The word, “angel,” is derived from the Hebrew and Greek words which mean simply, “messenger.” Thus, one of their basic duties is to serve as messengers or heralds in the Lord’s service. “The angels,” says Calvin, “are the dispensers and administrators of the divine generosity toward us; they regard our safety, undertake our defense, direct our ways, and exercise a constant watch that no evil will befall us.” Angels are ones who are sent by God with a divine commission. Angels are also referred to as “sons of God” (Job 1:6), “holy ones” (Psalm 89:5, 7), and the “host” (Psalm 89:6; 1 Samuel 17:45).

The Old Testament always presents angels as actual creatures, with over 100 references to their work and life. So, too, does the New Testament–in 165 instances–and specifically Jesus, affirm the existence of angels. Those who question the existence and work of angels must cast doubt on the testimony of our Lord Jesus. He used the state of angels as an illustration of how redeemed humans would live in the resurrection (Matthew 22:29-30), and he taught that angels would regather the nation Israel at the time of the Second Coming (Matthew 25:31-32).

The Origin of Angels

The Bible says in Job 38:4-7 that the angels were singing at the creation of the world. Genesis 1:1 says that “God created the heavens and the earth.” Here, the “heavens” refers not just to the physical stars and matter of the universe, but also where God resides, including the angelic beings. Angels, as far as we know, were the first created beings. Psalm 148:5 says, “Let them (the angels) praise the name of the Lord; for he commanded, and they were created.” They–as all other things–were created by the Lord Jesus Christ (Colossians 1:16). Sometime before the creation of Adam and Eve, angels came from the hand of the Lord.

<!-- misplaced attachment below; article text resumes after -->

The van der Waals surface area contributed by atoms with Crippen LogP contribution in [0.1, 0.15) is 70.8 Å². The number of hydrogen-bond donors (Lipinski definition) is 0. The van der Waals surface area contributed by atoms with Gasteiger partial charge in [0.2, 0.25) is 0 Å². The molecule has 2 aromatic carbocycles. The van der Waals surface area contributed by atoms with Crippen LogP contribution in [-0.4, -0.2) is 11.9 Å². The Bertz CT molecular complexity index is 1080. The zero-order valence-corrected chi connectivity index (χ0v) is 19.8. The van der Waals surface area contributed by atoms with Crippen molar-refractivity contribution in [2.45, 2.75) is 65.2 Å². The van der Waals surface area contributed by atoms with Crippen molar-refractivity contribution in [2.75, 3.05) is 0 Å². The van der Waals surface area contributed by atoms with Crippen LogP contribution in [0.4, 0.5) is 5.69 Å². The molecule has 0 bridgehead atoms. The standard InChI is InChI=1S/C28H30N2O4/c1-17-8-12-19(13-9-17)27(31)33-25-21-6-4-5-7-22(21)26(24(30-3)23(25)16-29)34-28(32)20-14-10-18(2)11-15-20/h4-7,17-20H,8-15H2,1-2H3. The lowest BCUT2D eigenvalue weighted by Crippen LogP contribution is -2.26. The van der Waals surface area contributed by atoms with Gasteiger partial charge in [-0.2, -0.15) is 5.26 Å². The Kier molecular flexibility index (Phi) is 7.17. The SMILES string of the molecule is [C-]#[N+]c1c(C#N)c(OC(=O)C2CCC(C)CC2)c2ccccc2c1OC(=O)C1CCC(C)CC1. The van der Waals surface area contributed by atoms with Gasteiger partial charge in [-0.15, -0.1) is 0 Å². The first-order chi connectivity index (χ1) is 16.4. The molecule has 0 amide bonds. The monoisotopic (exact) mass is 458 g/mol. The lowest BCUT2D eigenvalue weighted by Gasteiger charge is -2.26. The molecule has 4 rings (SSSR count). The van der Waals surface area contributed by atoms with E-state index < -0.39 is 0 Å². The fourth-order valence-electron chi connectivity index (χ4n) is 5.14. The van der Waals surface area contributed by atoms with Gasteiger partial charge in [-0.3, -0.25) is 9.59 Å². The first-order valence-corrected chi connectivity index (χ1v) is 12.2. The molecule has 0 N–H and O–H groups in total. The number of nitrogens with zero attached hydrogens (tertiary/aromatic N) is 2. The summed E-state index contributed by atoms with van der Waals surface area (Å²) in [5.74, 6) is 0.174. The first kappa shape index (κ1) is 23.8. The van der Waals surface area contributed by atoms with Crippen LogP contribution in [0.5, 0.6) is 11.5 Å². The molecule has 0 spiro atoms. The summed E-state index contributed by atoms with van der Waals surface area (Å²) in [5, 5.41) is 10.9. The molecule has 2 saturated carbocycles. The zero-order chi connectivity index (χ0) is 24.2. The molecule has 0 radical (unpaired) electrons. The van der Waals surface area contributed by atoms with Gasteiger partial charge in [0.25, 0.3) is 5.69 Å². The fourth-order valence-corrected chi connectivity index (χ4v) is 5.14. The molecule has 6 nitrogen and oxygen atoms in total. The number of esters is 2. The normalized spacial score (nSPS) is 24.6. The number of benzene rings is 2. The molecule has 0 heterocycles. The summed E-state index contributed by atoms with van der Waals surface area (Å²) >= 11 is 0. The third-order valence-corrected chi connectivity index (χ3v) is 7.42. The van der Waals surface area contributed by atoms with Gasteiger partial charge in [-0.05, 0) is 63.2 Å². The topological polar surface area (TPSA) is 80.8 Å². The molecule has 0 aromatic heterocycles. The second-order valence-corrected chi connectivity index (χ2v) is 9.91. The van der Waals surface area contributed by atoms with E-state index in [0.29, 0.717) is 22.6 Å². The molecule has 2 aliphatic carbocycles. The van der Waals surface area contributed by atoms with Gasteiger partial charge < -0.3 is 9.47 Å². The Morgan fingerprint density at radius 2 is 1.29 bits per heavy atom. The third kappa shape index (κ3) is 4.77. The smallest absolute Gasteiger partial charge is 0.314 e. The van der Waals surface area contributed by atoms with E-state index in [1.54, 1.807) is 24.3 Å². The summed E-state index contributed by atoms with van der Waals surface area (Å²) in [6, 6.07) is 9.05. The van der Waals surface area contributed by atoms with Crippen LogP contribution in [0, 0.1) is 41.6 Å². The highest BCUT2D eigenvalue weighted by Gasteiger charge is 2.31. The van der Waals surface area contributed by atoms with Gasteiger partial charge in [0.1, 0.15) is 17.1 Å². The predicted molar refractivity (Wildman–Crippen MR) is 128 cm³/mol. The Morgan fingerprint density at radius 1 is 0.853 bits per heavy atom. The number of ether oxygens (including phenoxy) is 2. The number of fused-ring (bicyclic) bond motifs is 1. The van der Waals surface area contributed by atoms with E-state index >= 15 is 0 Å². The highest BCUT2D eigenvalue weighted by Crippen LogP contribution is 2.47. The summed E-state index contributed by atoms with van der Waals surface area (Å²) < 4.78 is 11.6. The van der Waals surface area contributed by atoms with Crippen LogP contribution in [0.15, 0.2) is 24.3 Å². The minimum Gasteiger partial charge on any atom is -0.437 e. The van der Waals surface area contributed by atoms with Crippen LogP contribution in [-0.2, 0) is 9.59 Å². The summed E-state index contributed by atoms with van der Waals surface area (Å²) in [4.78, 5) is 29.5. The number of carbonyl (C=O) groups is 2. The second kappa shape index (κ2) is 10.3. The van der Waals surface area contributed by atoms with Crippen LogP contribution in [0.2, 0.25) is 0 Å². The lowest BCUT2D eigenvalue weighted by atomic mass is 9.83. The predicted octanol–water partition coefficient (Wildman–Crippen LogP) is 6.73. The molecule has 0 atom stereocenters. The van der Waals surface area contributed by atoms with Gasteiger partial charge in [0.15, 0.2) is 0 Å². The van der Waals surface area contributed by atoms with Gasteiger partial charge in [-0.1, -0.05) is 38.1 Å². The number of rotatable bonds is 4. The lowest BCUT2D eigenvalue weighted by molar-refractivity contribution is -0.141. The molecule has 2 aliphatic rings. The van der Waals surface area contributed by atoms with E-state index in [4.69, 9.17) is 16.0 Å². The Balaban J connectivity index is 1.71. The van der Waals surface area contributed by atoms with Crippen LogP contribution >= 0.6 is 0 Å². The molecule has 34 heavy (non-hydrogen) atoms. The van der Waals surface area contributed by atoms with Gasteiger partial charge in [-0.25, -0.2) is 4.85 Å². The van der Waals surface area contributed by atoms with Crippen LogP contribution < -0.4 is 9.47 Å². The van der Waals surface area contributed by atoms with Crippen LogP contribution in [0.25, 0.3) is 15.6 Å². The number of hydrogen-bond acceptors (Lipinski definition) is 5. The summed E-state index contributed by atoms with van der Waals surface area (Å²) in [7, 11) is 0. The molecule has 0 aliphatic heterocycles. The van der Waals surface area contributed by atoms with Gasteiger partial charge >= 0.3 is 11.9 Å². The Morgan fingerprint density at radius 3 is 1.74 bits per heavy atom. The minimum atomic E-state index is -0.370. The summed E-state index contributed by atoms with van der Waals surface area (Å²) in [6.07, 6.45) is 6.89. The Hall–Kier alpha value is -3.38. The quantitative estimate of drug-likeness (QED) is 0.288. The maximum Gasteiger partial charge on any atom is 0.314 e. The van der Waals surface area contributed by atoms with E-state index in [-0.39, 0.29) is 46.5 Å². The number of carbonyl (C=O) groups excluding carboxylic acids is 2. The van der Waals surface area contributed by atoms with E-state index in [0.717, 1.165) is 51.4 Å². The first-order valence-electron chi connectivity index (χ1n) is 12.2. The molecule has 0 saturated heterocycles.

As far as the number of angels, the Bible does not tell us. It is revealed to us that there is a very large group of angels. Psalm 68:17 says that the angels number “twice ten thousand, and thousands upon thousands.” (In the Hebrew language, the largest number grouping is ten thousand of any thing.) Our Lord Jesus told his captors that he could call twelve legions of angels to free him and destroy the world (Matthew 26:53). A Roman legion consisted of between 3,000 and 6,000 individuals. Hebrews 12:22 says that the angels are “innumerable.” John, in the Revelation, records that there were “thousands upon thousands, ten thousand times ten thousand” angels worshipping God. Possibly the total number of angels could number into the millions.